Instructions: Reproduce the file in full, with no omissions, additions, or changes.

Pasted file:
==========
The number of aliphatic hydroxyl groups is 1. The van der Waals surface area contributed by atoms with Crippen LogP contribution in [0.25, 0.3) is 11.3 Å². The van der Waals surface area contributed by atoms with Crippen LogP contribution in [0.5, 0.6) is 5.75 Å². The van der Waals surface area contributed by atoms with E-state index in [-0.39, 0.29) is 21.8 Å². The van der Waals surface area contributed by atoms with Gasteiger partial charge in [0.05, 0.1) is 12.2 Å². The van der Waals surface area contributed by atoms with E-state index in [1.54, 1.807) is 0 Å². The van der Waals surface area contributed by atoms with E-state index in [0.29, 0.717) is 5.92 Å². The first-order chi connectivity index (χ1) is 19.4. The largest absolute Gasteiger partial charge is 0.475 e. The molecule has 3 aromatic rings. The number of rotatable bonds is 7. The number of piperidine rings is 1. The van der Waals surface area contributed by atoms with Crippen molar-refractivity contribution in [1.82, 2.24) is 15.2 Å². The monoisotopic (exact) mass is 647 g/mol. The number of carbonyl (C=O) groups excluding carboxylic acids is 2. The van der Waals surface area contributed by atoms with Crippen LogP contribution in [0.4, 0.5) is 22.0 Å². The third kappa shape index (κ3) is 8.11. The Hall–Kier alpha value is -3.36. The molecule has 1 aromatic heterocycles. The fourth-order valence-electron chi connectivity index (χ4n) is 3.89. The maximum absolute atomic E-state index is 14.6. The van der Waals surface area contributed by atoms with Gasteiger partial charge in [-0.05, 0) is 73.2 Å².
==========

The number of aliphatic hydroxyl groups is 1. The van der Waals surface area contributed by atoms with Crippen LogP contribution in [0.25, 0.3) is 11.3 Å². The van der Waals surface area contributed by atoms with Crippen LogP contribution in [0.5, 0.6) is 5.75 Å². The van der Waals surface area contributed by atoms with E-state index in [-0.39, 0.29) is 21.8 Å². The van der Waals surface area contributed by atoms with Gasteiger partial charge in [0.05, 0.1) is 12.2 Å². The van der Waals surface area contributed by atoms with E-state index in [1.54, 1.807) is 0 Å². The van der Waals surface area contributed by atoms with E-state index in [0.29, 0.717) is 5.92 Å². The first-order chi connectivity index (χ1) is 19.4. The largest absolute Gasteiger partial charge is 0.475 e. The molecule has 3 aromatic rings. The number of rotatable bonds is 7. The number of piperidine rings is 1. The van der Waals surface area contributed by atoms with Crippen molar-refractivity contribution in [1.82, 2.24) is 15.2 Å². The monoisotopic (exact) mass is 647 g/mol. The number of carbonyl (C=O) groups excluding carboxylic acids is 2. The van der Waals surface area contributed by atoms with Crippen LogP contribution in [0.4, 0.5) is 22.0 Å². The third kappa shape index (κ3) is 8.11. The Hall–Kier alpha value is -3.36. The molecule has 1 aromatic heterocycles. The fourth-order valence-electron chi connectivity index (χ4n) is 3.89. The maximum absolute atomic E-state index is 14.6. The van der Waals surface area contributed by atoms with Gasteiger partial charge in [-0.05, 0) is 73.2 Å².